Some of the nation’s most iconic leaders used the power of government to advance the country’s economy. Early in our history, Alexander Hamilton visited the Great Falls of the Passaic River in Paterson, NJ, and foresaw how nature could be harnessed to create a strong industry. As Treasury Secretary under George Washington, he mobilized the National Bank to mobilize the economy and stabilize the nation’s credit (for more on this, listen to the first cabinet battle in the Hamilton soundtrack, as well as the denouement when his enemies Jefferson and Madison give him posthumous praise for this plan).

Abraham Lincoln’s Emancipation Proclamation was another example of activist government, as many argued he went well beyond his power (by freeing slaves in states under rebellion). Moreover, Lincoln’s preoccupation before the Civil War was the country’s economic development—his party built roads and rail networks, and established Homestead Laws to help people settle western lands.

Theodore Roosevelt used presidential power to attack the power of big trusts, protect consumers, and develop national parks. Franklin Roosevelt famously instituted a range of big government New Deal programs and mobilized the country to fight World War II.

Washington, Lincoln, TR, FDR—they are generally considered our greatest presidents. And their policies led to economic expansion and/or avoided economic collapse. For those who argue that big government policies are somehow socialist, be aware that FDR’s New Deal and activist government preserved the capitalist structure. Arguably, FDR’s immediate predecessors (Coolidge, and Hoover), with their laissez-faire policies, contributed significantly to the Great Depression and put our country at an existential risk.

This is not to say that big government is the answer to everything. Over time, entrenched bureaucrats can build power bases of their own, and cumbersome regulations do need to be reviewed on an ongoing basis. But many of these government workers are experts in their fields and have crafted regulation, based on enacted legislation, to protect American citizens—against such dangers as environmental pollution, nuclear waste, economic exploitation, and civil rights violations. Or take the Children’s Health Insurance Program, a government program which has helped keep children healthy for two decades.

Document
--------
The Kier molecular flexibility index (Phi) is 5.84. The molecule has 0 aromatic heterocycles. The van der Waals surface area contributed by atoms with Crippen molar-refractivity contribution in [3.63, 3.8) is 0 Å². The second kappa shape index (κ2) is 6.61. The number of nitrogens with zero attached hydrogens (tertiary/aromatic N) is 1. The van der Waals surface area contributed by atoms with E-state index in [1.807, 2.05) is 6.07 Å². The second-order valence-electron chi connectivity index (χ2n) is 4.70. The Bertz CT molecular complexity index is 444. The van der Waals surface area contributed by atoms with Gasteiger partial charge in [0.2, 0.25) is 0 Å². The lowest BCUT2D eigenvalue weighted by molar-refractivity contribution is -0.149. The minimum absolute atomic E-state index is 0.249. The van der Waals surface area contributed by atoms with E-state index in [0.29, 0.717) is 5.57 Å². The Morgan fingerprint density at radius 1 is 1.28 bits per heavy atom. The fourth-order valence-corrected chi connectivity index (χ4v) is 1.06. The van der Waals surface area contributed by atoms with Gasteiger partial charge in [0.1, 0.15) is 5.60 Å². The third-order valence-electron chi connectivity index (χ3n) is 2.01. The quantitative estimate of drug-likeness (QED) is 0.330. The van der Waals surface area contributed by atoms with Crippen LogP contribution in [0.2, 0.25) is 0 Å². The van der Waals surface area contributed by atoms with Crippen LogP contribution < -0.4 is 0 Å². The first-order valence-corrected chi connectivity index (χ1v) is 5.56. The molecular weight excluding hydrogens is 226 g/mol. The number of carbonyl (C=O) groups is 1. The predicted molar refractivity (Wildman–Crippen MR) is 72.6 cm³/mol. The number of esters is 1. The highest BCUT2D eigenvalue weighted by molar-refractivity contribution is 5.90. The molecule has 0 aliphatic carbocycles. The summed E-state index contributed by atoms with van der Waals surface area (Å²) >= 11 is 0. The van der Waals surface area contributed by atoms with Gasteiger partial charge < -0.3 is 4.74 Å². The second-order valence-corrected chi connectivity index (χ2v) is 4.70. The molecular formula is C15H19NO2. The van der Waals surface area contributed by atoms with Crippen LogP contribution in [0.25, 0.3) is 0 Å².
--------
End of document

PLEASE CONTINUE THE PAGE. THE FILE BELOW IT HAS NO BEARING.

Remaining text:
To close, here is a review of five key areas in which a strong, effective, and egalitarian government presence can make a positive difference in people’s lives:

  • Sustaining a diverse, collaborative, and effective educational system

  • Preserving the civil rights of all groups, regardless of race, class, gender, sexual orientation, gender identity, or national background

  • Ensuring that all citizens have the right to vote without impediment, and that elections are conducted freely and fairly

  • Investing in productive economic development and infrastructure, and maintaining a strong and fair economic system

  • Preserving the environment for ourselves and for future generations

These should be uncontroversial goals that would benefit from liberal or conservative solutions. Those who advocate against governmental involvement in these issues give the game away too easily, by disregarding facts and abdicating responsibility.

So make sure to read between the lines in any news story. When you hear people rail against government and seek only private sector, free market strategies, please understand that their way is limited and one-sided, and that there are historically proven methods to advance national interests.